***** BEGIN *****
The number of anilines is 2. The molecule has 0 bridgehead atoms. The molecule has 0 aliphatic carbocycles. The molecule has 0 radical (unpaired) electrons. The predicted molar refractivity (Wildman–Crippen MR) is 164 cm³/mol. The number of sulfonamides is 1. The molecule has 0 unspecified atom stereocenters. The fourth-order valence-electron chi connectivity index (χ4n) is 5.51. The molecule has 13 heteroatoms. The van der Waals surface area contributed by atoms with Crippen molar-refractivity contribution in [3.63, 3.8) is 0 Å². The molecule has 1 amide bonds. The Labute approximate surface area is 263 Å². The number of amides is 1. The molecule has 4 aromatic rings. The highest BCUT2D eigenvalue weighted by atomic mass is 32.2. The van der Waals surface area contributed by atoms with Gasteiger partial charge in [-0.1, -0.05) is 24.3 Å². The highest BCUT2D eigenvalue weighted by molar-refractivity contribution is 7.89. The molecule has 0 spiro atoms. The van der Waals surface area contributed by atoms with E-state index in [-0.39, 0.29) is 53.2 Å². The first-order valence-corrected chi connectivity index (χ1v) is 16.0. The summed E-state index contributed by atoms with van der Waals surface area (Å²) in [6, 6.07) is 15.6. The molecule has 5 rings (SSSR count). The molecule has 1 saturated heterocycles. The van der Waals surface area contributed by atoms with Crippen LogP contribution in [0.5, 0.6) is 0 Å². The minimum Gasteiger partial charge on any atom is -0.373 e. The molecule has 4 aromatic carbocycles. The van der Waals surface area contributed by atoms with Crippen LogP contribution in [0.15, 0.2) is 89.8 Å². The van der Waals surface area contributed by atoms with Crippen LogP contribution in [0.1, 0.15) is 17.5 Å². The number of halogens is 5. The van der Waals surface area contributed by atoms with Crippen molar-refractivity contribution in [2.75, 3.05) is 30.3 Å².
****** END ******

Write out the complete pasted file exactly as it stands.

The number of anilines is 2. The molecule has 0 bridgehead atoms. The molecule has 0 aliphatic carbocycles. The molecule has 0 radical (unpaired) electrons. The predicted molar refractivity (Wildman–Crippen MR) is 164 cm³/mol. The number of sulfonamides is 1. The molecule has 0 unspecified atom stereocenters. The fourth-order valence-electron chi connectivity index (χ4n) is 5.51. The molecule has 13 heteroatoms. The van der Waals surface area contributed by atoms with Crippen molar-refractivity contribution in [3.63, 3.8) is 0 Å². The molecule has 1 amide bonds. The Labute approximate surface area is 263 Å². The number of amides is 1. The molecule has 4 aromatic rings. The highest BCUT2D eigenvalue weighted by atomic mass is 32.2. The van der Waals surface area contributed by atoms with Gasteiger partial charge in [-0.1, -0.05) is 24.3 Å². The highest BCUT2D eigenvalue weighted by molar-refractivity contribution is 7.89. The molecule has 0 spiro atoms. The van der Waals surface area contributed by atoms with E-state index in [-0.39, 0.29) is 53.2 Å². The first-order valence-corrected chi connectivity index (χ1v) is 16.0. The summed E-state index contributed by atoms with van der Waals surface area (Å²) in [6, 6.07) is 15.6. The molecule has 5 rings (SSSR count). The molecule has 1 saturated heterocycles. The van der Waals surface area contributed by atoms with Crippen LogP contribution in [0.5, 0.6) is 0 Å². The minimum Gasteiger partial charge on any atom is -0.373 e. The molecule has 4 aromatic carbocycles. The van der Waals surface area contributed by atoms with Crippen LogP contribution in [0.15, 0.2) is 89.8 Å². The van der Waals surface area contributed by atoms with Crippen LogP contribution in [0.1, 0.15) is 17.5 Å². The number of halogens is 5. The van der Waals surface area contributed by atoms with Crippen molar-refractivity contribution in [2.75, 3.05) is 30.3 Å².